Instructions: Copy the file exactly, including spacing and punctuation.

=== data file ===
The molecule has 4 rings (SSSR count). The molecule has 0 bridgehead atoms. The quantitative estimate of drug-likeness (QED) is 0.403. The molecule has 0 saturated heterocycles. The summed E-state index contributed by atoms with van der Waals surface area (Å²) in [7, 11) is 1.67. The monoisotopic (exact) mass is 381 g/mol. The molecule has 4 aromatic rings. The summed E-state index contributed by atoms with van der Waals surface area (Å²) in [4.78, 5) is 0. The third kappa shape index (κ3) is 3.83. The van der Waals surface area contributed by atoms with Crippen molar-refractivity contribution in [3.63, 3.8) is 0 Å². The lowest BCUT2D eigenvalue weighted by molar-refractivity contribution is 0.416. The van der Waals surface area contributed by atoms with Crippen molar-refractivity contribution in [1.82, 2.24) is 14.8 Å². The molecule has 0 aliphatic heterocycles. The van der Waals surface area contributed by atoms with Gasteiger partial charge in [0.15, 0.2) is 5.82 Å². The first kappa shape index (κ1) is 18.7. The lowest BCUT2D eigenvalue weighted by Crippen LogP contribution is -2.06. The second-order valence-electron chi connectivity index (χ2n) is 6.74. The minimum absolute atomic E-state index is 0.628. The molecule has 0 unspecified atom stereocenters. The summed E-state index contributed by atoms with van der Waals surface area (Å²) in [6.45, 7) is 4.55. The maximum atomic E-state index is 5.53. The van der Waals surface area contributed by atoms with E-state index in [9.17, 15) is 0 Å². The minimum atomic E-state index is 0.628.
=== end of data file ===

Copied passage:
The molecule has 4 rings (SSSR count). The molecule has 0 bridgehead atoms. The quantitative estimate of drug-likeness (QED) is 0.403. The molecule has 0 saturated heterocycles. The summed E-state index contributed by atoms with van der Waals surface area (Å²) in [7, 11) is 1.67. The monoisotopic (exact) mass is 381 g/mol. The molecule has 4 aromatic rings. The summed E-state index contributed by atoms with van der Waals surface area (Å²) in [4.78, 5) is 0. The third kappa shape index (κ3) is 3.83. The van der Waals surface area contributed by atoms with Crippen molar-refractivity contribution in [3.63, 3.8) is 0 Å². The lowest BCUT2D eigenvalue weighted by molar-refractivity contribution is 0.416. The van der Waals surface area contributed by atoms with Crippen molar-refractivity contribution in [1.82, 2.24) is 14.8 Å². The molecule has 0 aliphatic heterocycles. The van der Waals surface area contributed by atoms with Gasteiger partial charge in [0.15, 0.2) is 5.82 Å². The first kappa shape index (κ1) is 18.7. The lowest BCUT2D eigenvalue weighted by Crippen LogP contribution is -2.06. The second-order valence-electron chi connectivity index (χ2n) is 6.74. The minimum absolute atomic E-state index is 0.628. The molecule has 0 unspecified atom stereocenters. The summed E-state index contributed by atoms with van der Waals surface area (Å²) in [6.45, 7) is 4.55. The maximum atomic E-state index is 5.53. The van der Waals surface area contributed by atoms with E-state index in [9.17, 15) is 0 Å². The minimum atomic E-state index is 0.628.